Lately, there has been much talk about introducing coding as a subject in schools. Proposals for alternative curricula have been made, suggesting in some cases that coding should be included as early as Grade 1. Some curriculum architects believe that coding, robotics, and droning should be introduced as subjects replacing other ‘outdated’ or ‘less-relevant’ subjects, while another school of thought suggests that these ‘new’ technologies should be integrated as part of the existing subjects.
Coding can be described as the skill of using a unique digital language to give computers instructions that would achieve a goal or solve a problem. In essence it would require the learning of a computational language in order to communicate with devices to instruct them to complete a predetermined function. If introduced as a separate subject it would most likely be structured in the same way that other language subjects are structured. In addition, it wouldn’t necessarily require of a learner to have a specific aptitude for mathematics or physical science as is commonly associated with current ICT subjects.
In the late 80’s and through the 90’s you were usually considered a nerd if you were able to code: a term often derogatively associated with anti-social, introverted and intelligent individuals. During the early 2000’s it became apparent that these nerds held the key to unlocking tremendous wealth through developing computer applications that became the operating systems of the world. Based on this success many were attracted to careers in coding hoping to become the next Bill Gates or Steve Jobs. These careers became more popular, resulting in an increase in the supply of programmers that resulted in the market correcting accordingly based on demand, and suddenly in the 2010’s programming became a middle-class career. Looking to the future, all citizens may need to learn the language of coding if they are to interact effectively with new technologies. This is similar to an individual learning French before choosing to stay in France: life just becomes less complicated when you’re able to communicate effectively with the locals. If we are to become digital natives we’ll be required to speak the language of all human and non-human citizens.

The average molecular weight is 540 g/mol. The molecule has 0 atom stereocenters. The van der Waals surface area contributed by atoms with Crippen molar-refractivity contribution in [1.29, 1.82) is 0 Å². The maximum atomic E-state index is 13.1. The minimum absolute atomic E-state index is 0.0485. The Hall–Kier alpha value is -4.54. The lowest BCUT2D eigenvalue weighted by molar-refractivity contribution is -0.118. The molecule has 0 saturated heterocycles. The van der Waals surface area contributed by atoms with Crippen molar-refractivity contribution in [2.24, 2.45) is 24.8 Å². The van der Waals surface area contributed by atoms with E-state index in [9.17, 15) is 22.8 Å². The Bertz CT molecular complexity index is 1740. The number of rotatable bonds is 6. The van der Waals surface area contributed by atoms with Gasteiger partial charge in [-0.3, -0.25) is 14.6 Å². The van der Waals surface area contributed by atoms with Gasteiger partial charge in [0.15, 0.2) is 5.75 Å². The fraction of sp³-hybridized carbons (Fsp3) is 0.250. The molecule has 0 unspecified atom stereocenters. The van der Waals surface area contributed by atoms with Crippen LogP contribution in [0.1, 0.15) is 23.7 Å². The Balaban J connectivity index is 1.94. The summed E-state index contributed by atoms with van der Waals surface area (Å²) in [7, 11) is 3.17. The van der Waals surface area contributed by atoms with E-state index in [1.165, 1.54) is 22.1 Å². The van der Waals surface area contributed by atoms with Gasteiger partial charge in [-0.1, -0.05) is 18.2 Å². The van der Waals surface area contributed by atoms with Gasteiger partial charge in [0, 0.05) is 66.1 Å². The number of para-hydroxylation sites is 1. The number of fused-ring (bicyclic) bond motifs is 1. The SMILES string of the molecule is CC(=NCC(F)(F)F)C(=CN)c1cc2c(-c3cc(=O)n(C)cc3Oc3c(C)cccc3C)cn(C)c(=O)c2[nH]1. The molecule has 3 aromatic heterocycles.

The challenges with including coding in education are plentiful: they range from the lack of training for teachers in teaching coding; to the lack of ICT infrastructure in schools; to the disparity in access to reliable fast internet connectivity. What does remain evident however, is that teachers who have acquired the skill of teaching coding will be more sought after and relevant to schools who require their staff to teach robotics, droning, and design using 3D printers and laser cutters. If there ever were an area of focus for teacher professional development that would increase a teacher’s relevance, it lies within fields such as computer science, engineering, science, and technology.
Dr Francois Naude